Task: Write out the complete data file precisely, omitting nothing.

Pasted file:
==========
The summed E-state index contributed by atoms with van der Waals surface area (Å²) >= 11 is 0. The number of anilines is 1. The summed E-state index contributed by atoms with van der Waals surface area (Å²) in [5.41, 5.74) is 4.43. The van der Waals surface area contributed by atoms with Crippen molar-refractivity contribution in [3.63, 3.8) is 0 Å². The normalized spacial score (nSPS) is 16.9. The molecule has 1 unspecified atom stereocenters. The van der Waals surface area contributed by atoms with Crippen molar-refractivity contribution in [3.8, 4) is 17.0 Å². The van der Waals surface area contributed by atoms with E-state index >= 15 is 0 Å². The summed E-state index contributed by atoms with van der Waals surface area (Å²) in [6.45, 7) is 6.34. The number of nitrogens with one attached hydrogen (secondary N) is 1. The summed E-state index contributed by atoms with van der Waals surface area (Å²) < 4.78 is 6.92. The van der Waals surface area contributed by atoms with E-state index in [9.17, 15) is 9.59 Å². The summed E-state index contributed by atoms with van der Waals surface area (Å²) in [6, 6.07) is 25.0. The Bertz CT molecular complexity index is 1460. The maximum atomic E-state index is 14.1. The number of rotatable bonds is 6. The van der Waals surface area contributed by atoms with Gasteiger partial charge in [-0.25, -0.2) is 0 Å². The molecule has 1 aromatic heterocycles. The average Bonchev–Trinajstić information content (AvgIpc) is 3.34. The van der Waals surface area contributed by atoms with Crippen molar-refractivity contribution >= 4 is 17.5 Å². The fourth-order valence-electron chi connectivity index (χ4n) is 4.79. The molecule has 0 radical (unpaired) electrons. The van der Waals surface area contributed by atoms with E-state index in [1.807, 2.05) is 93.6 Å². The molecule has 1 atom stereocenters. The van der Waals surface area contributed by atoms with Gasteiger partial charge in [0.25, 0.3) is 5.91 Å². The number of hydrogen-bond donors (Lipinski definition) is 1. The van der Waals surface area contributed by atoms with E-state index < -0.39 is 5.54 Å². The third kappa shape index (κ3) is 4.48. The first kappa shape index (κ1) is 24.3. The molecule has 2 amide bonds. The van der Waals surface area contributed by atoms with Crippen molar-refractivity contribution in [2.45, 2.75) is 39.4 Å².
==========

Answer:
The summed E-state index contributed by atoms with van der Waals surface area (Å²) >= 11 is 0. The number of anilines is 1. The summed E-state index contributed by atoms with van der Waals surface area (Å²) in [5.41, 5.74) is 4.43. The van der Waals surface area contributed by atoms with Crippen molar-refractivity contribution in [3.63, 3.8) is 0 Å². The normalized spacial score (nSPS) is 16.9. The molecule has 1 unspecified atom stereocenters. The van der Waals surface area contributed by atoms with Crippen molar-refractivity contribution in [3.8, 4) is 17.0 Å². The van der Waals surface area contributed by atoms with E-state index >= 15 is 0 Å². The summed E-state index contributed by atoms with van der Waals surface area (Å²) in [6.45, 7) is 6.34. The number of nitrogens with one attached hydrogen (secondary N) is 1. The summed E-state index contributed by atoms with van der Waals surface area (Å²) < 4.78 is 6.92. The van der Waals surface area contributed by atoms with E-state index in [9.17, 15) is 9.59 Å². The summed E-state index contributed by atoms with van der Waals surface area (Å²) in [6, 6.07) is 25.0. The Bertz CT molecular complexity index is 1460. The maximum atomic E-state index is 14.1. The number of rotatable bonds is 6. The van der Waals surface area contributed by atoms with Gasteiger partial charge in [-0.25, -0.2) is 0 Å². The molecule has 1 aromatic heterocycles. The average Bonchev–Trinajstić information content (AvgIpc) is 3.34. The van der Waals surface area contributed by atoms with Crippen molar-refractivity contribution >= 4 is 17.5 Å². The fourth-order valence-electron chi connectivity index (χ4n) is 4.79. The molecule has 0 radical (unpaired) electrons. The van der Waals surface area contributed by atoms with E-state index in [1.807, 2.05) is 93.6 Å². The molecule has 1 atom stereocenters. The van der Waals surface area contributed by atoms with Gasteiger partial charge in [0.25, 0.3) is 5.91 Å². The number of hydrogen-bond donors (Lipinski definition) is 1. The van der Waals surface area contributed by atoms with E-state index < -0.39 is 5.54 Å². The third kappa shape index (κ3) is 4.48. The first kappa shape index (κ1) is 24.3. The molecule has 2 amide bonds. The van der Waals surface area contributed by atoms with Crippen molar-refractivity contribution in [2.45, 2.75) is 39.4 Å².